On the other hand, PlayStation gamers got to enjoy masterpieces like Persona 5, Uncharted 4: A Thief’s End, Bloodborne, Horizon: Zero Dawn, NieR: Automata, Nioh and Yakuza 0. Why is that? Quite simply, Sony employed a much better strategy. They have more internal studios (expanded and nurtured over the course of several years) and they have better partnerships with third-party developers, especially in Japan, which yielded them exclusive gems like Bloodborne and Nioh. PlatinumGames actually offered an exclusive to each platform, but whereas NieR: Automata was one of the finest surprises of 2017 so far, Scalebound (one of the games I was personally looking forward the most) was inexplicably canceled earlier this year after many delays.

This left the schedule of Xbox exclusives even more barren than it already was. E3 2017 might bring us a teaser trailer of the next Halo game, but that one is unlikely to release before Fall 2018. Otherwise, there are two promising titles (State of Decay 2 and Sea of Thieves), a sure bet (Forza Motorsport 7) and an unknown (Crackdown 3, which relies on the yet-to-be-proved cloud technology and was delayed many times). Even with the recent barrage of releases, PlayStation 4’s line-up is far richer with GT Sport, Uncharted: The Lost Legacy, Days Gone, Spider-Man, Dreams, Detroit: Become Human, God of War, Yakuza: Kiwami and Yakuza 6, not to mention Kojima’s Death Stranding, Sucker Punch’s new game (which could be announced at the upcoming E3) and The Last of Us: Part II.

As a PC gamer, I will be able to play Microsoft’s games on Windows. Even if I didn’t play on PC, though, PlayStation’s offering would still be far more appealing and varied. I’d love to see games like God of War or The Last of Us: Part II running on a beefier hardware like Scorpio’s, but that’s just a pipe dream.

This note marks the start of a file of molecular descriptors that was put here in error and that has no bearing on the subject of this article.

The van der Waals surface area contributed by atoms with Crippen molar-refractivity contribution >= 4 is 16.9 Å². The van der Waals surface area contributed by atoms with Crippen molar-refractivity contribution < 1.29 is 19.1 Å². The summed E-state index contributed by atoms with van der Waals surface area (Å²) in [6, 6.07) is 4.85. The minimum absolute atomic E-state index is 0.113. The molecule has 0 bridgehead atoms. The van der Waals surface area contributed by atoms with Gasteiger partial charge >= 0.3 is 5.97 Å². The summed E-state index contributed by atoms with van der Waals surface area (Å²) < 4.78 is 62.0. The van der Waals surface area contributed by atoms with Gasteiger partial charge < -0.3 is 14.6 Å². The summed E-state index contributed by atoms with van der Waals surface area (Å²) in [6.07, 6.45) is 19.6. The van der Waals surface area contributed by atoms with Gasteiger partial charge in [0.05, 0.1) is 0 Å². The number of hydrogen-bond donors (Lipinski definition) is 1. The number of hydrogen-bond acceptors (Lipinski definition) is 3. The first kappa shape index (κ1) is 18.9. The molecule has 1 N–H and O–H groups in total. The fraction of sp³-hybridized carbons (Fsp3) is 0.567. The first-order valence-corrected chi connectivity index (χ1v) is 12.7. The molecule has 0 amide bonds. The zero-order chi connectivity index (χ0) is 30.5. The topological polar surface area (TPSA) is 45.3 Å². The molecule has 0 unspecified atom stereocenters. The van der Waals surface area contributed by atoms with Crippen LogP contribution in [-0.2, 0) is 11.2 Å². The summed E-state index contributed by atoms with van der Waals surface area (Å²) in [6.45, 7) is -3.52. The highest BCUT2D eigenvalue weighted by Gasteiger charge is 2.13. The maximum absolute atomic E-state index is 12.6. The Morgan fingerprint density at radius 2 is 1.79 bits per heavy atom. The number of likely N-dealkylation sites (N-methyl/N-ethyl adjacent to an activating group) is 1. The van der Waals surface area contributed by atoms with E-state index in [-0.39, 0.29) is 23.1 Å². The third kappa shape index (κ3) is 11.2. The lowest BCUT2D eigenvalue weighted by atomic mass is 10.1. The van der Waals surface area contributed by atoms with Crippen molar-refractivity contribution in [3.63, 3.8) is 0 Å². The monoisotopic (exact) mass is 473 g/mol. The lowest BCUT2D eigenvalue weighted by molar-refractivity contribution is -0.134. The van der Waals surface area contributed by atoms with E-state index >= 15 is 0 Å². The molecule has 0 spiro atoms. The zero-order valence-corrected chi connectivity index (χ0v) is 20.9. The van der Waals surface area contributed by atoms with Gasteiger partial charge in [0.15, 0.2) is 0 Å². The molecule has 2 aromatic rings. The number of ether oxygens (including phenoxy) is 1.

The reality is that those games are only on PlayStation 4 and such titles inevitably attract fans to their console. Microsoft used to be able to counter by purchasing big third-party Western exclusives like Bioware’s Jade Empire and Mass Effect, but that’s unthinkable now with PS4’s install base dwarfing that of the Xbox One. Microsoft would have to offer an inordinate amount of money for a Western developer to even consider such a deal.

Such money would be much better invested into building an internal development pipeline akin to that of Sony’s Worldwide Studios. This would be a long-term strategy rather than a short-term fix, but it could pay off for generations to come. Microsoft owns some incredible IPs that have been lying dormant for too long, such as Banjo, BattleTech, Conker, Crimson Skies, Fable, Freelancer, MechAssault, Perfect Dark, Project Gotham Racing and Shadowrun, not to mention strategy heavyweights like Age of Empires/Mythology and Rise of Nations.

At least a bunch of these should make a comeback, alongside a few new IPs. But that will require building new studios from scratch as well as establishing multiple second-party partnerships with expert developers. This would be no small undertaking, but the folks at Microsoft definitely have the financial power to do it.

The question is, will they? We’ll have an inkling of their plans at the E3 2017 conference on June 13. Hopefully, they have now understood how vital first and second party games are for consoles, regardless of the hardware.